Two icons of American music – Rock & Roll Hall of Famer Dr. John & The Lower 911, and five-time Grammy Award winners Blind Boys of Alabama -- perform together and with special guests in this concert that's a sumptuous gumbo of New Orleans jazz, blues and gospel.
Rock and Roll Hall of Fame Inductee Dr. John, or Mac Rebennack, as known to friends and family, is universally celebrated as
the living embodiment of the rich musical heritage exclusive to New Orleans. His very colorful musical career began in the 1950s,
when he wrote and played guitar on some of the greatest records to come out of the Crescent City, including recordings by
Professor Longhair, Art Neville, Joe Tex and Frankie Ford. A notorious gun incident forced the artist to give up the guitar and
concentrate on organ and piano.
Further trouble at home sent Dr. John west in the 1960s, where he continued to be in demand as a session musician, playing on
records by Sonny and Cher, Van Morrison, Aretha Franklin and The Rolling Stones' infamous Exile On Main St., to name a few.
During that time he also launched his solo career, developing the charismatic persona of Dr. John the Nite Tripper. Adorned with
voodoo charms and regalia, a legend was born with his breakthrough 1968 album Gris-gris, which established his unique blend of
voodoo mysticism, funk, rhythm & blues, psychedelic rock and Creole roots.
His many career highlights include the masterful album Sun, Moon and Herbs (1971), which included cameos from Eric Clapton
and Mick Jagger, and In The Right Place (1973), which contained the chart hits "Right Place Wrong Time" and "Such A Night." Dr.
John garnered Grammy award wins in 1989, 1992, 1996 and 2000. In 2004, his musical love letter to the city of New Orleans,
"N'awlinz Dis Dat or D'udda," was awarded the prestigious Académie Charles Cros 57ème Palmarès award in France. It was the
first time since the 1970s that an artist from North America received the award.
He has also received six other nominations over the years. In 2007 he was nominated for a Grammy for "Sippiana Hericane," his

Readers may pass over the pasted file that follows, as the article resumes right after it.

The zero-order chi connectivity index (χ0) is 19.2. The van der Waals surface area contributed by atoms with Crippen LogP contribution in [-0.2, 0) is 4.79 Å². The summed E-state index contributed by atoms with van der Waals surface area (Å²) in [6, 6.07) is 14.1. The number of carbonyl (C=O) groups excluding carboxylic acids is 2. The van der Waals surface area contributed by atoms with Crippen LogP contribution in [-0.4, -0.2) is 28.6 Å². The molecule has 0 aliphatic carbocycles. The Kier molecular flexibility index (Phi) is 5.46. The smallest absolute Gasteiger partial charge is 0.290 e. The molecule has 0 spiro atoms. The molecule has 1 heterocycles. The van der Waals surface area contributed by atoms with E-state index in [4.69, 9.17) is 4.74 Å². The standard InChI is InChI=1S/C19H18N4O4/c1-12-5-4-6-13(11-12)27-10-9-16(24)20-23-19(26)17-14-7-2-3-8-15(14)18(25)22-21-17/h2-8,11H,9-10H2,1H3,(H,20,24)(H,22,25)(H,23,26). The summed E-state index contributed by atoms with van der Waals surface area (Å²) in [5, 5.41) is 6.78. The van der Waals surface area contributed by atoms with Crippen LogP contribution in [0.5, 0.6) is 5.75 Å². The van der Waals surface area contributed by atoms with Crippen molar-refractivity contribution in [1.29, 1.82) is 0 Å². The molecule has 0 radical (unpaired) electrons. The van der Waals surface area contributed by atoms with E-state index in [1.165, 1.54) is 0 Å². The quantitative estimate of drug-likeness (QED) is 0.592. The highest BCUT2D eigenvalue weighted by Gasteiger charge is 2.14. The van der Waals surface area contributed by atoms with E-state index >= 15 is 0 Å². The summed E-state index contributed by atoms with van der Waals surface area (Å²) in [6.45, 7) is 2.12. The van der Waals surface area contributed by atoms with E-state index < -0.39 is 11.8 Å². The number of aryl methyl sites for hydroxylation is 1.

Hurricane Katrina benefit disc. Other awards include the American Society of Young Musicians 2007 Trailblazer Award.
After Hurricane Katrina and government bunglers bashed New Orleans in 2005, Dr. John immediately stepped up to the plate with
both generous relief fund-raising concerts and recordings and angry public words of protest. In 2008 he released "City That Care
Forgot," an album winning him a Grammy for Best Contemporary Blues Album. 2010's release, Tribal, has Dr. John revisiting that
classic, swampy gris-gris style that put him on the map with raving reviews.
After a half century of creating music for others and himself, Dr. John continues to write, arrange, produce and interpret with a
passion that has yet to wane. He continues to dazzle and delight audiences across the globe touring consistently.
The Blind Boys of Alabama are the winners of 5 GRAMMY Awards (2002, 2003, 2004, 2005, 2009), were honored with the
GRAMMY Lifetime Achievement Award (2009), are Gospel Music Hall of Fame Inductees (2003), and are winners of 4 Gospel
Music Association Dove Awards (2003, 2006, 2 Awards in 2009). Three U.S. Presidential Administrations have invited The Blind
Boys to the White House: President Clinton in 1994, President Bush in 2002 and President Obama in 2010.
On the 2005 GRAMMY telecast, The Blind Boys of Alabama were featured in a performance with Mavis Staples, Kanye West and
John Legend. Other on stage and recording collaborations include work with Prince, Lou Reed, Peter Gabriel, Tom Waits, Bonnie
Raitt, Tom Petty and the Heartbreakers, Allen Toussaint, Ben Harper and many more.
They have had featured appearances on 60 Minutes, Late Night with David Letterman, The Tonight Show with Jay Leno, Late
Night with Conan O'Brien, The Today Show, CBS Saturday Morning and Austin City Limits.
The Blind Boys' version of the Tom Waits song, "Way Down In The Hole", was used as the main title theme for the popular HBO
series, The Wire.
In February 2010, President and Mrs. Obama hosted In Performance at the White House: A Celebration of Music from the Civil
Rights Movement, featuring The Blind Boys of Alabama, Bob Dylan, Joan Baez, The Freedom Singers, John Mellencamp,
Smokey Robinson, Natalie Cole, Jennifer Hudson, Yolanda Adams and the Howard University Choir. It was broadcast on PBS
In January 2010, The Blind Boys appeared on Late Night with David Letterman, accompanied by Lou Reed. They performed
the Velvet Underground classic "Jesus," a collaboration that is also featured on The Blind Boys' 2009 CD, Duets and which
they previously sang together at the General Assembly of the United Nations in New York.